Archives For June 2011


The past couple of posts I've written have dealt with books that attempt to look to the global South for the source of the next big era in Christianity. Citing explosive conversion rates and growing populations, Thomas Oden, Philip Jenkins, and Jehu Hanciles all assure us that the shifting tide of global Christianity is already pulling toward the South and that revitalization of the faith in the North and West will, most likely, come from there as well. But even the amateur student of history knows that these kinds of global shifts do not happen in isolation. While there may be chicken-egg debates among historians, theologians, anthropologists, economists, and others about which gave rise to which, there is no denying that global shifts in religion have nearly always correlated with other world-changing movements.

Even a brief, leapfrogging look at Christianity highlights a few of these synchronizations. The first century spread of Christianity throughout the Roman Empire could not have happened without the innovation of the Roman road system also being near its zenith. The Protestant Reformation and its emphasis on a return to the scrutiny of Scripture would not have been possible without the advent of the moveable type printing press. Nonconformists in England may have been quelled altogether had there not been a newly discovered land separated by a vast expanse of ocean to use as haven. Evangelicalism's roots in early American history could not have found soil more fertile than the seedbed of a country founded on an ideology which upholds individual liberty and prosperity. Therefore it is inadequate to discuss what might happen in Christianity globally without also paying some attention to what else may also be happening during the same time and on the same scale.
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Beyond Christendom

June 18, 2011 — 5 Comments


Jehu Hanclies' Beyond Christendom is an important book for anyone concerned about the future of global Christianity. Divided into three parts, Hanclies deals in turn with globalization, international migration, and the effects both of those have on the spread of Christianity. Central to his thesis is the notion that "every Christian migrant is a potential missionary" (8, 378) and that it is the steadily increasing migration from the global South to the global North that will have a radical impact on Christianity in the North in the years to come.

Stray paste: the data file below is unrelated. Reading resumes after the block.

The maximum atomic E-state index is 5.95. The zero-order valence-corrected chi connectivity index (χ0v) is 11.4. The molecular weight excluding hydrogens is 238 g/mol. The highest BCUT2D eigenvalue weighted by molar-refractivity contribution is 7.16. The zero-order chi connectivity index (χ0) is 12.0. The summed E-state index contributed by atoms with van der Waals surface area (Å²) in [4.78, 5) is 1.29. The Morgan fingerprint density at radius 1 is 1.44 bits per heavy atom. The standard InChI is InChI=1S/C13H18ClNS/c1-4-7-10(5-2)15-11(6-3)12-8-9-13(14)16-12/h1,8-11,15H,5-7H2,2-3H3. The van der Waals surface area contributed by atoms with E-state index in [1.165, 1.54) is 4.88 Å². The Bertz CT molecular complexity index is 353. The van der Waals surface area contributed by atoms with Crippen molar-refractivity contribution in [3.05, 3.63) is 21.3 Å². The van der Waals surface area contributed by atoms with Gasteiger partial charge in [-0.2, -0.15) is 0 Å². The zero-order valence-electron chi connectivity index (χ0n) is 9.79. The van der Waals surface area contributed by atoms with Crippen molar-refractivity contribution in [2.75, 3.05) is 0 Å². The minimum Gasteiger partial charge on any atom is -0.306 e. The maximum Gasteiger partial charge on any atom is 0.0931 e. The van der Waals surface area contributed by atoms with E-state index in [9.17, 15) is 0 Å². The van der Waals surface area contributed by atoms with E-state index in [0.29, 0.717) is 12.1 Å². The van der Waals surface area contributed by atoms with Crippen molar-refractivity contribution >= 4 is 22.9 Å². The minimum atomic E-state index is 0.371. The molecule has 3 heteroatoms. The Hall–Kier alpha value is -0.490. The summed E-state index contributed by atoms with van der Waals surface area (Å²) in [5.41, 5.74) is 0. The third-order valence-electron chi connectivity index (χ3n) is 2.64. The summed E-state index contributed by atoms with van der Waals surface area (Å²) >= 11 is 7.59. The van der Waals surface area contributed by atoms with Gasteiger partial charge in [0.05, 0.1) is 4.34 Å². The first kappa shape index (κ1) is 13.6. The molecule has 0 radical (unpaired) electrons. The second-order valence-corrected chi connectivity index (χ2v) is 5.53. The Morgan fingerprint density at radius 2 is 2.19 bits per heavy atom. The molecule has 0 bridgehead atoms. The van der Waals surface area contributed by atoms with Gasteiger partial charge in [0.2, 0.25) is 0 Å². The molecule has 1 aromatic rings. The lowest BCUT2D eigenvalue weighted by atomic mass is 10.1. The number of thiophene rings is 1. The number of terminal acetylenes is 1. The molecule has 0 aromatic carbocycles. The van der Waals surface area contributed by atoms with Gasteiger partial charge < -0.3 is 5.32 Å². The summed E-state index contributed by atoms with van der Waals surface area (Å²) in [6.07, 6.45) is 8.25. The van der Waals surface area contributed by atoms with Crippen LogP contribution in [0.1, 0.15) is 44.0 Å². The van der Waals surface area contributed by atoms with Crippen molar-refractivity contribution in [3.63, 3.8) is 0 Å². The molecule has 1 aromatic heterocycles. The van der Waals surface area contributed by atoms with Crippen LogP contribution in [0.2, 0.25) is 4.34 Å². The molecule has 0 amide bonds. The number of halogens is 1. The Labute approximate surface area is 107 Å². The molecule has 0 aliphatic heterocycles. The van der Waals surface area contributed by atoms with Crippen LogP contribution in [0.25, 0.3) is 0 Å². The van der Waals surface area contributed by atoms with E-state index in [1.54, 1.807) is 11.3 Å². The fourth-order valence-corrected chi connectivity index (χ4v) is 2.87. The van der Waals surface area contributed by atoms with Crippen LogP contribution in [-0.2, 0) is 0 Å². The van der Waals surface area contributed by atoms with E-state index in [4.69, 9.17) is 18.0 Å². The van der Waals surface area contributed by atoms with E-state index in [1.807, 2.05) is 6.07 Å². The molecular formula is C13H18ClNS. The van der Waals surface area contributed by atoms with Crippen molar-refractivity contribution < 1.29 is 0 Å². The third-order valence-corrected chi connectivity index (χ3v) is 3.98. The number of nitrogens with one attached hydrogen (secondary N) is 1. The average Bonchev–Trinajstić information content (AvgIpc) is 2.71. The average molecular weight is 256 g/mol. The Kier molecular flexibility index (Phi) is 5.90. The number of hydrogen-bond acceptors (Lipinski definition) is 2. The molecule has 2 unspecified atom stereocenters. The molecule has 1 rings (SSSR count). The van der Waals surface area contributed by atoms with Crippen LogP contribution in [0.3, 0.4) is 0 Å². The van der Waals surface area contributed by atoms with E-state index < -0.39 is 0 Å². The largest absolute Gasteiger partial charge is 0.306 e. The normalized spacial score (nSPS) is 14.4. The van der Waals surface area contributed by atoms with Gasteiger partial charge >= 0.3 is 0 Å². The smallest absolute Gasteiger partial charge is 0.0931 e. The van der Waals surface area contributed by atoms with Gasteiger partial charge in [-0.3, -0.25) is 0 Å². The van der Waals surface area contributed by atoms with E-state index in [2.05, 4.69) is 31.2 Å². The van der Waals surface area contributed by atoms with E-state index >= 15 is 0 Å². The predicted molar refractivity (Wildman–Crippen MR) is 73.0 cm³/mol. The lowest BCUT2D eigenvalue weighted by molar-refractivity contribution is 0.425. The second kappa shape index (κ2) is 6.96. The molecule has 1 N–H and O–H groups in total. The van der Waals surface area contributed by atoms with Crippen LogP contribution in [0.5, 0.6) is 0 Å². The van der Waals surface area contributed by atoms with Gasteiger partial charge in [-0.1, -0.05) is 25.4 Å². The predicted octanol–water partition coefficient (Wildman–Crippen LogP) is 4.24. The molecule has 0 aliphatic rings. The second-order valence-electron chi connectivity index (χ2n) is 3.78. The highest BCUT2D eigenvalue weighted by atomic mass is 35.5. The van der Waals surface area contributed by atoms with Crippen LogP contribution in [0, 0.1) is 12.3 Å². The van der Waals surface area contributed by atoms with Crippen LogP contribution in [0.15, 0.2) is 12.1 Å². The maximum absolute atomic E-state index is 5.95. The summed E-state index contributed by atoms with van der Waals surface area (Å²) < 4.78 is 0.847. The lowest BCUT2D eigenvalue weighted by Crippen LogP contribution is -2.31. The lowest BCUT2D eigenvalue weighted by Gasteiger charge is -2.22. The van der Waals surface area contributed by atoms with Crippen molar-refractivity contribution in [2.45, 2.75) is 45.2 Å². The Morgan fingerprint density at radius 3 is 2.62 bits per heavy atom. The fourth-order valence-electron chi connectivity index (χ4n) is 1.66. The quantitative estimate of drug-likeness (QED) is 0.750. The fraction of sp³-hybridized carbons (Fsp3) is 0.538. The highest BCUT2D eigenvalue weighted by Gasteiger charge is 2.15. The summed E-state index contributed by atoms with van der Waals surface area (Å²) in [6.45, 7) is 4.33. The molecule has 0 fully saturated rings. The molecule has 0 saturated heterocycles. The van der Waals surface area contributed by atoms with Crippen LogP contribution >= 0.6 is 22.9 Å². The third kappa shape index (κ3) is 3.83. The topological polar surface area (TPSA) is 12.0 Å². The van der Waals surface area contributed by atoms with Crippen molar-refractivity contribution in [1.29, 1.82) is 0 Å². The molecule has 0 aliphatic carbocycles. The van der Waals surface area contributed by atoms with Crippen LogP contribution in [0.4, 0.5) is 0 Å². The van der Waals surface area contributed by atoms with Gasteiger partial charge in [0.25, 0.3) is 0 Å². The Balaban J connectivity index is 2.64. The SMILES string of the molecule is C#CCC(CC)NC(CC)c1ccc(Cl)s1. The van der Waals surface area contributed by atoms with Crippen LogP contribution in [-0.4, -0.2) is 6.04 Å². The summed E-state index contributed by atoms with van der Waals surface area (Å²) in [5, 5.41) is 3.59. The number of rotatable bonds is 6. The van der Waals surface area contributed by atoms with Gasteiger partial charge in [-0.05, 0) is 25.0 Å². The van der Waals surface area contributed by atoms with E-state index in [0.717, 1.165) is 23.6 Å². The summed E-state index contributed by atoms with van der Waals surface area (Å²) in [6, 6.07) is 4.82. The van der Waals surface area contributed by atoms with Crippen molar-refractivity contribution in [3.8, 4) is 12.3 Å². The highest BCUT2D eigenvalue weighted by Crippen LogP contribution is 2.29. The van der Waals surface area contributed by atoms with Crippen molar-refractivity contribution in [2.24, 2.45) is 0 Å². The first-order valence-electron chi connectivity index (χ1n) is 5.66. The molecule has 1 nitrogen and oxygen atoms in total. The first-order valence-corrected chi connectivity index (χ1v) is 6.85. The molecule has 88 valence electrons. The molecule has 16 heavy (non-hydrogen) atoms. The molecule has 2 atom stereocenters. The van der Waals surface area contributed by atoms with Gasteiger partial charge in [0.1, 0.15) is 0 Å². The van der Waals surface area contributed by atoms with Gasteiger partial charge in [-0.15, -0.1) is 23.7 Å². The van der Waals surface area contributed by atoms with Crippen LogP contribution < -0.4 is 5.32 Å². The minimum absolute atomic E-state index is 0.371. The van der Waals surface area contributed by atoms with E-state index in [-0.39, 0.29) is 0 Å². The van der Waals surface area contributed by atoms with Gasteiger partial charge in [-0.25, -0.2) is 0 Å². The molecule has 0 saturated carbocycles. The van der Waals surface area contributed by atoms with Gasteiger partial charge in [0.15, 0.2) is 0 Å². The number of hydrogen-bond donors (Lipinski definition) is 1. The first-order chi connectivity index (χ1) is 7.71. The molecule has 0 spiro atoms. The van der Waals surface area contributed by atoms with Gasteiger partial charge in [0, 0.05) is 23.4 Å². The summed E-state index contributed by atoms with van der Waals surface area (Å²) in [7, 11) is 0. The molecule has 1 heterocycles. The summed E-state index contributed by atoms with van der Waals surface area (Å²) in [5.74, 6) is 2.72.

Hanclies does not envision a new Christendom with a Southern bent. On the contrary, he goes to great lengths to expose the lingering concept of "Christendom" as an unhelpful Western construct of secular humanism which has diverted focus toward a fantastic notion a once-and-future Christian utopia, and away from the very real post-1965 migratory spread of Christianity from Africa to destinations north (133, 383). At one point in the book, he takes Philip Jenkins' The Next Christendom (which I reviewed a few weeks ago) to task. That argument was of particular interest to me.
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Relationship Road Maps

June 10, 2011 — 10 Comments


In a couple of months I will travel with my doctoral cohort to Kenya and Ethiopia. I’ve been to North Africa before, but never sub-Saharan Africa. I’m excited for the experience. I’m also trying to prepare for the difference in cultures. I fancy myself a fairly culturally aware person. I understand to a large degree how my worldview is shaped by the culture in which I have been formed. The direction my doctoral work is taking me has me exploring how a particular facet of my culture, namely consumerism, forms families and shapes their commitments. I will argue that the formative nature of consumerism, while unseen by most, have a greater effect in shaping “Christian” families than their professed faith does. This leads to conflict between what a family says it values and the commitments they actually make. But I digress. Back to Africa. Continue Reading…